On May 11, Alumni Engagement, Career & Professional Development, and the Department of Geography & the Environment came together to host a Dine & Dialogue on Careers in Geography. Five alumni from across Environmental Science and Geography – from brand-new to retired professionals – joined 16 students to share insight on industry trends, networking in the field, and finding a job in sustainability and GIS. It was a great conversation; the event organizers truly enjoyed seeing the students stick around after the Dine & Dialogue to mingle with our alumni volunteers. It was exciting to witness nuggets of insight and business cards being exchanged!
For those of you who were unable to join us, here are three main takeaways from our discussion.
1. Networking is an important aspect of any job search, especially in Geography. Whether you join an Esri user group, attend a meetup in Denver, or head to a local conference, don’t be afraid to strike up a conversation about your career goals and interests. Be sure to maintain your connections made at these events, too! The alumni guests shared stories about how they have leveraged their networks when laid off, in between projects, or launching their careers in GIS; while each story was different, the common thread of advice was to, “build and maintain relationships with others in the field.” Jeff Sloan, who works as Cartographer with the USGS, reminded students that networking can be a key factor for hiring managers as they move through a stack of resumes: “It helps when someone says, ‘you might want to take a look at that person.'”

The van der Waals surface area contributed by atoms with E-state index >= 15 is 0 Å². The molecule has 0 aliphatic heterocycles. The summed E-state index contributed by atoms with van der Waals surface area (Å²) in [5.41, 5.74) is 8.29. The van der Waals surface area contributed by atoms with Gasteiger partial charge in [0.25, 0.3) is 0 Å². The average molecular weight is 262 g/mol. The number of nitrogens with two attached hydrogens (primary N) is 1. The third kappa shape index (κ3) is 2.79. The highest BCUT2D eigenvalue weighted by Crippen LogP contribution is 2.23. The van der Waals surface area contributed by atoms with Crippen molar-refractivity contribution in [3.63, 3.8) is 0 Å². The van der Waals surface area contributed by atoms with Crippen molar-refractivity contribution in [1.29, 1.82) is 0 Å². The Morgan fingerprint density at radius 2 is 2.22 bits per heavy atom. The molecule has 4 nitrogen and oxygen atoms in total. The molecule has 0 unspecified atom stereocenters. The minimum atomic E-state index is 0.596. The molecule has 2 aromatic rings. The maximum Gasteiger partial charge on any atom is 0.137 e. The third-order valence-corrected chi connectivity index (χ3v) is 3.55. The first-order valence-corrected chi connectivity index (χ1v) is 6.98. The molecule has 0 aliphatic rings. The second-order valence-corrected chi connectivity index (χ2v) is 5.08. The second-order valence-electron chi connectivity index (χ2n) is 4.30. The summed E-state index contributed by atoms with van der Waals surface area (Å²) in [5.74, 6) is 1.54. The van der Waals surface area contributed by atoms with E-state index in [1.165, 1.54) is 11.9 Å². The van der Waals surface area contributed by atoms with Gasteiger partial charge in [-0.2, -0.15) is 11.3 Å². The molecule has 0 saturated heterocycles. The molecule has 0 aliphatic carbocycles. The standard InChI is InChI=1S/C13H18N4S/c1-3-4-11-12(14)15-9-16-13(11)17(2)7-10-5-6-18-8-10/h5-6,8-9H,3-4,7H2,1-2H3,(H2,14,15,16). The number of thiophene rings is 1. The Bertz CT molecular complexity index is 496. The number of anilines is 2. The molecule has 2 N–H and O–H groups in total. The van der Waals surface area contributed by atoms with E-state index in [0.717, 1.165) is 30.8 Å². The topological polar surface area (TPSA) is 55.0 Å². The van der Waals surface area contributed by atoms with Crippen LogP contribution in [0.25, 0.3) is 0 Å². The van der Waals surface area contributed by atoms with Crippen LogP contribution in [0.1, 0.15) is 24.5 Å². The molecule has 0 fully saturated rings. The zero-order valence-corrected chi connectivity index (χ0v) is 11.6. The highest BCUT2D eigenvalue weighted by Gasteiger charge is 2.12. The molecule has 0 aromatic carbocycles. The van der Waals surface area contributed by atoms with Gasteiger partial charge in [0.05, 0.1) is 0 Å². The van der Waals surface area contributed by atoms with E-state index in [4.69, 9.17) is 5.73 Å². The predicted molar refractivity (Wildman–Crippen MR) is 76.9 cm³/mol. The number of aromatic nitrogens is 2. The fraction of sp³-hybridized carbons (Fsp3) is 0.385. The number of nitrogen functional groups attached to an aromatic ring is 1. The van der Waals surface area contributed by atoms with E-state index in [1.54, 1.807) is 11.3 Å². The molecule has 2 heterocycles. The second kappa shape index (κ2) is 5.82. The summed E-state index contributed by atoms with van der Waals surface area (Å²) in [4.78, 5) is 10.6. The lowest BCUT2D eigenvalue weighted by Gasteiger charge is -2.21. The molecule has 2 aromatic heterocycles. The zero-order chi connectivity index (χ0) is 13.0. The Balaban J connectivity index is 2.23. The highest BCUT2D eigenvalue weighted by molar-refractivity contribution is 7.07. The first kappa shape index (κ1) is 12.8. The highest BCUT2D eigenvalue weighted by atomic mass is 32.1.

2. You don’t have to be a Geography major to break into the industry. Anyone who enjoys complex problem solving, advanced mathematical modeling and/or applied mathematics, economic modeling and valuation, environmental social impact assessments, or coding (particularly R or Python) would be a great fit for GIS. Whether you are studying Business Information & Analytics, Computer Science, Economics, Mathematics, Physics, or something else, you should be able to find your niche if you can market your skills through the lens of the problems and industry trends in GIS. Since GIS is an ever-changing field, the alumni stressed the importance of staying current with industry trends no matter your program of study.
3. While continuing your education could be an asset, you do not have to jump into a graduate program right away. Much of the Dine & Dialogue centered around the important question of whether or not someone interested in GIS or sustainability should have a Master’s degree or higher. While the alumni volunteers agreed that graduate study teaches students how to conduct research, write well, and think critically, it is not necessarily essential to finding a job in the industry. Lauren Duncan, who serves as Abandoned Mine Restoration Project Manager at Trout Unlimited, encouraged students to not pursue graduate study “just to go,” but rather to first become familiar with working in the field, investigating knowledge gaps, and determining their goals for graduate study before applying. While on the job, however, be sure to take advantage of the opportunities that arise to become knowledgeable in specific content areas. This is a great strategy for advancing your career before deciding on continuing your education.
It was so great to host our five alumni volunteers and we hope to bring together more students and alumni from a number of programs and majors in 2018-19!